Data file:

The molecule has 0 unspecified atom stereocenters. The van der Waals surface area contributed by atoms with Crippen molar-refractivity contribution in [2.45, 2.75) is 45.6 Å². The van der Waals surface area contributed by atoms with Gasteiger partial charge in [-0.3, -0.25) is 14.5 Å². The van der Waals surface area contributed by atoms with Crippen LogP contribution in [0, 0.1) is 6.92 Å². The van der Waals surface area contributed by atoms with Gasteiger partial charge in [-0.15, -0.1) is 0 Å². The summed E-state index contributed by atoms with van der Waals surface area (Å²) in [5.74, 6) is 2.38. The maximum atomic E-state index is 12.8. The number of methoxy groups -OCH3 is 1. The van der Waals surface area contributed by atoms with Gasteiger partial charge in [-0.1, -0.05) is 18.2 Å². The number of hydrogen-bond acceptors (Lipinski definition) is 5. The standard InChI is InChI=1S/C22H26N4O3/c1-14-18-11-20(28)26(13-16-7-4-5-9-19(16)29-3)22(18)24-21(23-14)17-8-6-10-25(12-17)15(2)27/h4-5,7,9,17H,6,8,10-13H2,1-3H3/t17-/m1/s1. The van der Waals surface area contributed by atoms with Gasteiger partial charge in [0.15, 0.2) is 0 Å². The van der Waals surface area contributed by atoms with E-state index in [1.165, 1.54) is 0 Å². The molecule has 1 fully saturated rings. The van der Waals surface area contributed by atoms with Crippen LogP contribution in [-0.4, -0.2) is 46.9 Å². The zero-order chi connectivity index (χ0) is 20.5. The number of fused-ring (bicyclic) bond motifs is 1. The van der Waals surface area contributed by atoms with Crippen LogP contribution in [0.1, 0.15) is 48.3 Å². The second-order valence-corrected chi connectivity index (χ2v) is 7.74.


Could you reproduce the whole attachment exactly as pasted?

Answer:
The molecule has 0 unspecified atom stereocenters. The van der Waals surface area contributed by atoms with Crippen molar-refractivity contribution in [2.45, 2.75) is 45.6 Å². The van der Waals surface area contributed by atoms with Gasteiger partial charge in [-0.3, -0.25) is 14.5 Å². The van der Waals surface area contributed by atoms with Crippen LogP contribution in [0, 0.1) is 6.92 Å². The van der Waals surface area contributed by atoms with Gasteiger partial charge in [-0.15, -0.1) is 0 Å². The summed E-state index contributed by atoms with van der Waals surface area (Å²) in [5.74, 6) is 2.38. The maximum atomic E-state index is 12.8. The number of methoxy groups -OCH3 is 1. The van der Waals surface area contributed by atoms with Gasteiger partial charge in [-0.1, -0.05) is 18.2 Å². The number of hydrogen-bond acceptors (Lipinski definition) is 5. The standard InChI is InChI=1S/C22H26N4O3/c1-14-18-11-20(28)26(13-16-7-4-5-9-19(16)29-3)22(18)24-21(23-14)17-8-6-10-25(12-17)15(2)27/h4-5,7,9,17H,6,8,10-13H2,1-3H3/t17-/m1/s1. The van der Waals surface area contributed by atoms with Gasteiger partial charge in [0.15, 0.2) is 0 Å². The van der Waals surface area contributed by atoms with E-state index in [1.165, 1.54) is 0 Å². The molecule has 1 fully saturated rings. The van der Waals surface area contributed by atoms with Crippen LogP contribution in [-0.4, -0.2) is 46.9 Å². The zero-order chi connectivity index (χ0) is 20.5. The number of fused-ring (bicyclic) bond motifs is 1. The van der Waals surface area contributed by atoms with Crippen LogP contribution in [0.1, 0.15) is 48.3 Å². The second-order valence-corrected chi connectivity index (χ2v) is 7.74.